Art d’var: Commentary on Torah through a related work of art. Just as Torah is a framework for Jewish life that must be unpacked and investigated from many angles to understand the depth of its content and applicability to our own lives, so is great art. This series illuminates works of art that help contemporize the ancient text of the Torah.
There are just a few times a year we take a break from the regularly scheduled weekly Torah portion. This week, Passover is one of those special weeks because we read the portions from both the books of Exodus and Numbers that tell the Passover story of the Israelites in Egypt and the Exodus.
In this special edition of the Art D’var, I’m looking toward a project called “Torah in the Tarot” to give us a whole new way to see the Passover story.
At face value, the moon card of the Tarot de Marseilles deck is a beautiful example of a standard component of the 22-card arcana.
But when you look at the card through the lens of a theory that has been heavily researched by Torah scholar Stav Appel, you may suddenly notice:
- Bands of what could be blood cross the two buildings that flank the card, reminiscent of blood on a doorpost
- A “langosta,” or lobster, a word that in French means both “lobster” and “locust,” harkening to the eighth of the 10 plagues
- The red strip behind the dogs, resembling the river of blood that flowed through Egypt
- Three rounds of matzah popping out from the bottom
- Dogs barking, because as it’s said in the portion that, concerning the Israelites’ departure from Egypt, God promises that the Exodus will be so unopposed that “not even a dog will bark…” (Exodus 11:7)
And once you see those, you quickly realize that you can find imagery of the entire Exodus story as you scan across the card. And beyond that, you may also notice a Hebrew letter toward the bottom—a “mem.”
This moon card is one of 22 in the Tarot de Marseilles deck that illustrate Jewish holidays and traditions—each of the 22 cards also features one of 22 Hebrew letters. And while each letter is visible, once you know where to look, they are all intended to be concealed and revealed.
“Torah in the Tarot” explores this theory, that the Tarot de Marseille, one of the original decks of tarot cards created in 1650, was created by Crypto-Jews—Jews living in and around Spain and France who, due to antisemitism, were forced to mask their Jewish identities and traditions.
If you believe this theory, the story that’s described in this card is the ultimate Jewish story. Through the card imagery, the Passover Exodus story hides in plain sight—a story core to the Passover story when we think about the fact that Moses was positioned to rescue the Israelites from Egypt because he was hidden in plain sight as the son of Pharaoh’s daughter.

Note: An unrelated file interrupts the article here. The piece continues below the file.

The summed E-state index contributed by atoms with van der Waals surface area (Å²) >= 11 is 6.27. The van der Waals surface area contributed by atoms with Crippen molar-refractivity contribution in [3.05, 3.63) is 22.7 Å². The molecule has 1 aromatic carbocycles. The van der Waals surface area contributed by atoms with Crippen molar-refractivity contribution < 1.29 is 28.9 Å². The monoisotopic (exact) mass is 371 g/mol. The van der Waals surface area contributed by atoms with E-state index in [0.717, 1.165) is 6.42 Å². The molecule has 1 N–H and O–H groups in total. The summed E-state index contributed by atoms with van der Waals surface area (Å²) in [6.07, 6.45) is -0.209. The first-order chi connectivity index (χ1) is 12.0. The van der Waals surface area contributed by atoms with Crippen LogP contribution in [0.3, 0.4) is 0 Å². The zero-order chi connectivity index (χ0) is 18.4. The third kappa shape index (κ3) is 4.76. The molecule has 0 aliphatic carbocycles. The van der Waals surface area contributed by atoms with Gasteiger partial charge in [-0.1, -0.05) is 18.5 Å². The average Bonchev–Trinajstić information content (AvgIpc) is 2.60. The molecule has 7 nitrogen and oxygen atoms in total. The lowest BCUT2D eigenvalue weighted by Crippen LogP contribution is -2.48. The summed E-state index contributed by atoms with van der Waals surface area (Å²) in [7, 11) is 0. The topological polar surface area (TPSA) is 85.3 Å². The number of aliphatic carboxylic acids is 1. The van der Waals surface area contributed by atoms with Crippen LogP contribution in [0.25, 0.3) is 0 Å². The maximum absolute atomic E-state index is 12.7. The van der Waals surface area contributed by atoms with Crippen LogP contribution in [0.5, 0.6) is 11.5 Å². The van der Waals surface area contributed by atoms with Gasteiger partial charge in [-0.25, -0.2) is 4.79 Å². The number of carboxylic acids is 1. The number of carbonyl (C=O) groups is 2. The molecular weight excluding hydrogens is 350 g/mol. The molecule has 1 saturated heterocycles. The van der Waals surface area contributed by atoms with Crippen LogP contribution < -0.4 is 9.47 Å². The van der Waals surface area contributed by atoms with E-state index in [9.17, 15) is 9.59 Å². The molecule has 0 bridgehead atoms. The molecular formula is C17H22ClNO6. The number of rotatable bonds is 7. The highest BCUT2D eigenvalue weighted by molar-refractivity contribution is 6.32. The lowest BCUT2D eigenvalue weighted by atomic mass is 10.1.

Despite the Exodus from Egypt, and thousands of years and moments of persecution of the Jewish people that we know is to follow, Jewish life and traditions have continued to find ways over more than 5,000 years to stay alive and relevant—oftentimes hiding more in plain sight—visible to those who know how to look.
As theorist Stav Appel writes: “In the long and troubled history of the Jewish people, the year 1650 was a moment of exceptional despair. The presence of Jews remained entirely forbidden in Spain, France, England, Portugal…. The surviving remnant of Italian Jewish life was entirely imprisoned in ghettos. In Eastern Europe, Ukrainian Cossacks were inflicting massacres and slaughter on Poland’s emerging Ashkenazi Jewish population. The Holy Office of the Inquisition continued to hunt down and publicly execute New Christians discovered practicing Judaism in secret. A widely discussed prophecy of divine redemption hinted at in the Zohar for the year 1648 proved empty. Many began to openly question whether the Jewish faith would continue to exist at all.”
Approximately in the year 1650, an artist in Paris created the Jean Noblet Tarot de Marseille.
Coming in fall 2022, “Torah in the Tarot” will have an accompanying app called “Secrets of the Tarot,” an augmented reality (AR) phone app that enlivens the “Torah in the Tarot” cards and tells the story as an animated short film.
Read more about the inception of “Secrets of the Tarot” here.
As we say at the end of the seder, “Next year in Jerusalem,” I will say, “Next year in AR”—a space where we can all encounter the Passover story in exciting new ways.
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